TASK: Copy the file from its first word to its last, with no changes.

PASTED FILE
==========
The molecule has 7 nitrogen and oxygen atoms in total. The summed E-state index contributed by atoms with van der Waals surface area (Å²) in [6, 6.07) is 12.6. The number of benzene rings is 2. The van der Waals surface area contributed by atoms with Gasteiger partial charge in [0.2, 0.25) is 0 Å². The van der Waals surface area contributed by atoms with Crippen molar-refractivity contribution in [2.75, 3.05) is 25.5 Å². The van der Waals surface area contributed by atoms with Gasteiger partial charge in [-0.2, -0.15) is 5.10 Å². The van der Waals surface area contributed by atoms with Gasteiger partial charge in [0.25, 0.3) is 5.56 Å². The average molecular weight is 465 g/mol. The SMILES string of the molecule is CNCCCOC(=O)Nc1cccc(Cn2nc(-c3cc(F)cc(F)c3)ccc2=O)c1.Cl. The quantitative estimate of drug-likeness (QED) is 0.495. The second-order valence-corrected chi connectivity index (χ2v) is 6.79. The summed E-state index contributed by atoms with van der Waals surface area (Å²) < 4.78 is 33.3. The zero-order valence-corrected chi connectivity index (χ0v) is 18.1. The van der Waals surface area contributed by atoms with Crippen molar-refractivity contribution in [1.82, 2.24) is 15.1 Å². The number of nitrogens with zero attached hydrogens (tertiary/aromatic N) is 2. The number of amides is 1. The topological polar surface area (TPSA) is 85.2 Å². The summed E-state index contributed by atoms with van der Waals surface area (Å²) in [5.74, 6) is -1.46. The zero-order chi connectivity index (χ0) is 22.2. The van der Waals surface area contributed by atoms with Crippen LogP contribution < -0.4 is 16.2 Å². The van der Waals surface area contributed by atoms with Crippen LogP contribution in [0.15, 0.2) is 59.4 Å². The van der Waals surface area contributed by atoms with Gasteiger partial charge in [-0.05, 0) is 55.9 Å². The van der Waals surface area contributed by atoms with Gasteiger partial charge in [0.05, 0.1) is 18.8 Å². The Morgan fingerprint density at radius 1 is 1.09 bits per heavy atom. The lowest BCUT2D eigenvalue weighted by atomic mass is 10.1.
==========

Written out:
The molecule has 7 nitrogen and oxygen atoms in total. The summed E-state index contributed by atoms with van der Waals surface area (Å²) in [6, 6.07) is 12.6. The number of benzene rings is 2. The van der Waals surface area contributed by atoms with Gasteiger partial charge in [0.2, 0.25) is 0 Å². The van der Waals surface area contributed by atoms with Crippen molar-refractivity contribution in [2.75, 3.05) is 25.5 Å². The van der Waals surface area contributed by atoms with Gasteiger partial charge in [-0.2, -0.15) is 5.10 Å². The van der Waals surface area contributed by atoms with Gasteiger partial charge in [0.25, 0.3) is 5.56 Å². The average molecular weight is 465 g/mol. The SMILES string of the molecule is CNCCCOC(=O)Nc1cccc(Cn2nc(-c3cc(F)cc(F)c3)ccc2=O)c1.Cl. The quantitative estimate of drug-likeness (QED) is 0.495. The second-order valence-corrected chi connectivity index (χ2v) is 6.79. The summed E-state index contributed by atoms with van der Waals surface area (Å²) < 4.78 is 33.3. The zero-order valence-corrected chi connectivity index (χ0v) is 18.1. The van der Waals surface area contributed by atoms with Crippen molar-refractivity contribution in [1.82, 2.24) is 15.1 Å². The number of nitrogens with zero attached hydrogens (tertiary/aromatic N) is 2. The number of amides is 1. The topological polar surface area (TPSA) is 85.2 Å². The summed E-state index contributed by atoms with van der Waals surface area (Å²) in [5.74, 6) is -1.46. The zero-order chi connectivity index (χ0) is 22.2. The van der Waals surface area contributed by atoms with Crippen LogP contribution < -0.4 is 16.2 Å². The van der Waals surface area contributed by atoms with Crippen LogP contribution in [0.15, 0.2) is 59.4 Å². The van der Waals surface area contributed by atoms with Gasteiger partial charge in [-0.05, 0) is 55.9 Å². The van der Waals surface area contributed by atoms with Gasteiger partial charge in [0.05, 0.1) is 18.8 Å². The Morgan fingerprint density at radius 1 is 1.09 bits per heavy atom. The lowest BCUT2D eigenvalue weighted by atomic mass is 10.1.